Frequently Asked Questions About Sunitinib Malate 丨AASraw
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Sunitinib Malate

 

  1. Sunitinib Malate Overviews
  2. What Can We Used Sunitinib Malate For?
  3. How Sunitinib Malate Works?
  4. How To Take Sunitinib Malate?
  5. How To Storage Sunitinib Malate?
  6. How Much We Know The Side Effects Of Sunitinib Malate?
  7. What Other Drugs Will Affect Sunitinib Malate?
  8. FDA approves Sunitinib Malate As Adjuvant Treatment Of Renal Cell Carcinoma
  9. Where Can I Buy Sunitinib Malate Online?

 

Sunitinib Malate(CAS:341031-54-7) was discovered at SUGEN, a biotechnology company which pioneered protein kinase inhibitors. It was the third in a series of compounds including SU5416 and SU6668. The concept was of an ATP mimic that would compete with ATP for binding to the catalytic site of receptor tyrosine kinases. This concept led to the invention of many small-molecule tyrosine kinase inhibitors, including Gleevec, Sutent, Tarceva and many others.

 

Sunitinib Malate Overviews

Sunitinib Malate is a yellow to orange powder. Sunitinib Malate is a small-molecule multi-targeted receptor tyrosine kinase (RTK) inhibitor. On January 26, 2006, the agent was formally approved by the US FDA for the indications of treating renal cell carcinoma (RCC) and imatinib-resistant gastrointestinal stromal tumor (GIST). For these purposes, Sunitinib Malate is generally available as an orally administered formulation. Sunitinib Malate inhibits cellular signaling by targeting multiple RTKs. These include all platelet-derived growth factor receptors (PDGF-R) and vascular endothelial growth factor receptors (VEGF-R). Sunitinib Malate also inhibits KIT (CD117), the RTK that drives the majority of GISTs. In addition, Sunitinib Malate inhibits other RTKs including RET, CSF-1R, and flt3.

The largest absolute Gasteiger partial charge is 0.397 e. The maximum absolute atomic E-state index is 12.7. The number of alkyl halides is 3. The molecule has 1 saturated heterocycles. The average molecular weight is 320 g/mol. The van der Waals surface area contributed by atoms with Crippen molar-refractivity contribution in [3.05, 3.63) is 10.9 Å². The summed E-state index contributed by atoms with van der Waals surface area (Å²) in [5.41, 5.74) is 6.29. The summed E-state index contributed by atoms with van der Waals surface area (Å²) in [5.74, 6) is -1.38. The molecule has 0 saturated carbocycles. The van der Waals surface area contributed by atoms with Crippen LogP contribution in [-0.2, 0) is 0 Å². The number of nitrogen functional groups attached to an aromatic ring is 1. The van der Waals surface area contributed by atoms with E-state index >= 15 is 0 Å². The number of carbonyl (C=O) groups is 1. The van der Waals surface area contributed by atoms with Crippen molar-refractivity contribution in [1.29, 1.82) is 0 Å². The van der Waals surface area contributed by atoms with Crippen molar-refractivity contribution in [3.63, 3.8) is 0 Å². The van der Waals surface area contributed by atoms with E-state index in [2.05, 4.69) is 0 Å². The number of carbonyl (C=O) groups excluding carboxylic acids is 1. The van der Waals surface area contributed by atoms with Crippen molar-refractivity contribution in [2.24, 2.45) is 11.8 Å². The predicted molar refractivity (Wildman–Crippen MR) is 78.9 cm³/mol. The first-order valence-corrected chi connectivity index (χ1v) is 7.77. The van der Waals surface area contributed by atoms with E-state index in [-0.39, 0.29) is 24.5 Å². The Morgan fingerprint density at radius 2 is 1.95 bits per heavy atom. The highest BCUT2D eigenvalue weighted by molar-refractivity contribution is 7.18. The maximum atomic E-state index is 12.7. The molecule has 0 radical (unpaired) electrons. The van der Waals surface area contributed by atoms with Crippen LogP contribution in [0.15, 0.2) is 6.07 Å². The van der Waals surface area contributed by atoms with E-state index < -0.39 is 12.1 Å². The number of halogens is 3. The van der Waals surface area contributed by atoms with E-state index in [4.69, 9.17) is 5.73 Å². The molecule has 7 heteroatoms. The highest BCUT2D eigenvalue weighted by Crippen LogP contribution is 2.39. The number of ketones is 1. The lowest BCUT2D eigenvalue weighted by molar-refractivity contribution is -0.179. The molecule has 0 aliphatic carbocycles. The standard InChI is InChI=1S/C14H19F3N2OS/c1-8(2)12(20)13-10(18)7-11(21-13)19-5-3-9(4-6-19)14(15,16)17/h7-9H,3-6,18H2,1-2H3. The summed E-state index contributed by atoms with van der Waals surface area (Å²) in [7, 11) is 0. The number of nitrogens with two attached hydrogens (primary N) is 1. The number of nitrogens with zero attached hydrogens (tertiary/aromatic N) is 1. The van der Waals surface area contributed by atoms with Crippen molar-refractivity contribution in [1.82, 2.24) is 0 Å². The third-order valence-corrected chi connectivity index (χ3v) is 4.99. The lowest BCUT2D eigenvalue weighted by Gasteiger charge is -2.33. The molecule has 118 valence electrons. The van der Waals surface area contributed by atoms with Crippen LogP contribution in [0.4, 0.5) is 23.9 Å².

What Can We Used Sunitinib Malate For? 

Sunitinib Malate is used to treat adults with kidney cancer that has not spread (localized) and who are at high risk of RCC coming back again after having kidney surgery.

Sunitinib Malate is used to treat advanced kidney cancer (advanced renal cell carcinoma or RCC).

Sunitinib Malate is used to treat a rare cancer of the stomach, bowel, or esophagus called gastrointestinal stromal tumor (GIST) and when you have taken the medicine imatinib mesylate and it did not stop the cancer from growing or you cannot take imatinib mesylate. Gleevec is a registered trademark of Novartis Pharmaceuticals Corporation.

Sunitinib Malate is used to treat a type of pancreatic cancer known as pancreatic neuroendocrine tumors (pNET) that has progressed and cannot be treated with surgery.

 

How Sunitinib Malate Works?

Sunitinib Malate is a small-molecule inhibitor of multiple receptor tyrosine kinases, some of which are implicated in tumor growth, pathologic angiogenesis, and metastatic progression of cancer. The agent inhibits platelet-derived growth factor receptors -(PDGFRα and PDGFRβ), vascular endothelial growth factor receptors (VEGFR1, VEGFR2, and VEGFR3), stem cell factor receptor (KIT), FMS-like tyrosine kinase 3, colony-stimulating factor receptor type 1, and the glial cell-line derived neurotrophic factor receptor (RET). Sunitinib Malate inhibition of the activity and function of these receptor tyrosine kinases has been demonstrated in biochemical and cellular assays and cell proliferation assays. The primary metabolite of Sunitinib Malate exhibits potency similar to the parent compound in biochemical and cellular assays.

Sunitinib Malate inhibits phosphorylation of multiple receptor tyrosine kinases (PDGFRβ, VEGFR2, KIT) in tumor xenografts expressing receptor tyrosine kinase targets in vivo and inhibits tumor growth and metastasis in some experimental models. The agent inhibits growth of tumor cells expressing dysregulated target receptor tyrosine kinases (PDGFR, RET, or KIT) in vitro and PDGFRβ-and VEGFR2-dependent tumor angiogenesis in vivo.

 

Sunitinib Malate

 

How To Take Sunitinib Malate?

The Sunitinib Malate dosage your doctor prescribes will depend on several factors. These include:

❶ the type and severity of the condition you’re using Sunitinib Malate to treat

❷ other medical conditions you may have

❸ other medications you are taking

Your doctor will ultimately prescribe the smallest dosage that provides the desired effect.

The following information describes dosages that are commonly used or recommended. However, be sure to take the dosage your doctor prescribes for you. Your doctor will determine the best dosage to fit your needs.

 

♦ Drug forms and strengths

Sunitinib Malate comes as a capsule that you swallow. It’s available in these strengths: 12.5 milligrams (mg), 25 mg, 37.5 mg, and 50 mg.

 

♦ Dosage for gastrointestinal cancer

The usual dosage of Sunitinib Malate for gastrointestinal stromal tumors (GISTs) is 50 mg once per day for 4 weeks. This is followed by 2 weeks without medication. Then, you’ll repeat the cycle.